Janet Yellen, the former Chair of the Federal Reserve, spoke in Lohrfink Auditorium on April 14 as a part of the annual Tanous Family Endowed Lecture Series.
In her lecture titled “The Past, Present, and Future of the Federal Reserve,” Yellen detailed both her history with the institution and her hopes and concerns for its future policies.
Yellen, who served as Fed Chair between 2014 and 2018, was the first woman to hold the position and the first Democratic nominee to the Fed since 1979. She spoke about her experience overseeing the central bank’s monetary policy following the aftermath of the 2008 recession and the implementation of financial regulation through the Dodd Frank Act.
“I sought to craft monetary policy that would foster continued economic recovery … and to do everything possible to make the financial system safer,” Yellen said.
As Chair, she oversaw the dual mandate of the Fed to promote maximum employment and price stability in the economy. Under her tenure, the unemployment rate fell to from 5.8% to 4.6%.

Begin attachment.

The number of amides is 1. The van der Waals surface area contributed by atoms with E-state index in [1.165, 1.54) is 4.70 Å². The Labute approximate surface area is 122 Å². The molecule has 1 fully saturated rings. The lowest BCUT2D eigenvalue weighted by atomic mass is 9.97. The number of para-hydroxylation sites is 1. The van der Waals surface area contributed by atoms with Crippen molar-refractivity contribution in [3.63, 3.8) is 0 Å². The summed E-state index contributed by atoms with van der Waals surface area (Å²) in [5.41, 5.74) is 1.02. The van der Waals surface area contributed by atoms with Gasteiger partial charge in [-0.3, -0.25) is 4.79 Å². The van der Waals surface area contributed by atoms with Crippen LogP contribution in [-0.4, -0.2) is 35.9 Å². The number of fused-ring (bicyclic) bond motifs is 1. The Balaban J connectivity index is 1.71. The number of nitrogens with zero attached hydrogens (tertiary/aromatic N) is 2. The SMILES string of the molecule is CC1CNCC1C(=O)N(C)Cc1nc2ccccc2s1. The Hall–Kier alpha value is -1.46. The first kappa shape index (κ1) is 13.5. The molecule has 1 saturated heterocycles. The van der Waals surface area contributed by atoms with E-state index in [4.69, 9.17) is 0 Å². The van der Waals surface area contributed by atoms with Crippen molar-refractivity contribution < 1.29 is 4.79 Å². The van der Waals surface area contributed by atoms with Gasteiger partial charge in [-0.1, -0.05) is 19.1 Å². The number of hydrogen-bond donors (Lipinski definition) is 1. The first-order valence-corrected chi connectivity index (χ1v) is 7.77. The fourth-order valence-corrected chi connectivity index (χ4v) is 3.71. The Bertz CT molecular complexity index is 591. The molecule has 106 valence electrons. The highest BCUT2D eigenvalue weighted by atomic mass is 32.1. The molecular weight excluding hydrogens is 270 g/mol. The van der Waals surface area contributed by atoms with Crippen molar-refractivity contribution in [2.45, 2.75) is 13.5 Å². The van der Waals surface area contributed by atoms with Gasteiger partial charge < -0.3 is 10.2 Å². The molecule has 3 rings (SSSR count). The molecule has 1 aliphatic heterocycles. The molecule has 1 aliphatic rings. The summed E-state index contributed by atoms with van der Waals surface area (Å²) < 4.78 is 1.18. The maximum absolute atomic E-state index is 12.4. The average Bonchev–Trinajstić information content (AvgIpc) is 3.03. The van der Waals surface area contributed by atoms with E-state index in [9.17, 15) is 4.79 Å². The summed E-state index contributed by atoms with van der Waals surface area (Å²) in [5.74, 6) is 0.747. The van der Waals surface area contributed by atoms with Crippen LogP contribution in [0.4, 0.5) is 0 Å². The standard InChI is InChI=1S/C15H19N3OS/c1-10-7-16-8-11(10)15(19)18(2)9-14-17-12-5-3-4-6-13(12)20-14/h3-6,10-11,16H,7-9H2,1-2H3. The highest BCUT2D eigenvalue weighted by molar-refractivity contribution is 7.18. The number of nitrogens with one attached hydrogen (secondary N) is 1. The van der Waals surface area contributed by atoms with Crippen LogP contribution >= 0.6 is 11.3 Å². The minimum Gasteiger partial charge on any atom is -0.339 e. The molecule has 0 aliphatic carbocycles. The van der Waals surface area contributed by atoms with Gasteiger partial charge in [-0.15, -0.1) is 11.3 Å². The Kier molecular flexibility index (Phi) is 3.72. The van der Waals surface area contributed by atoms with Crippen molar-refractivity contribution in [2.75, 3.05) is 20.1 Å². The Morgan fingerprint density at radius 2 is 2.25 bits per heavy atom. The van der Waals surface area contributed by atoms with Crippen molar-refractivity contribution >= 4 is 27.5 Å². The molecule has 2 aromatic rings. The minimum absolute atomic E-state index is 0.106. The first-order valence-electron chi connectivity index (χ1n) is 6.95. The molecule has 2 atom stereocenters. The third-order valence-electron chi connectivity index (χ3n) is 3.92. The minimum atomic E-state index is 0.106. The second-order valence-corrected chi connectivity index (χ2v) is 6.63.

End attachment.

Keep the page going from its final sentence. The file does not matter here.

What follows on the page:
Yellen also offered suggestions for new strategies to address the current challenge of increasing inflation to 2%—the target rate for a healthy, growing economy—through adjusting the Fed’s inflation target during economic expansions.
“Inflation expectations are an important driver of inflation itself,” said Yellen. “If inflation expectations slip, that can put the actual attainment of [that objective] at risk.”
Yellen shied from directly addressing political controversies related to the current administration. When questioned on President Trump’s controversial nomination of Herman Cain to the Fed Board, she emphasized the importance of the “fact-based and nonpolitical” nature of the Fed.
Yellen is currently a Distinguished Fellow in Residence at the Brookings Institution.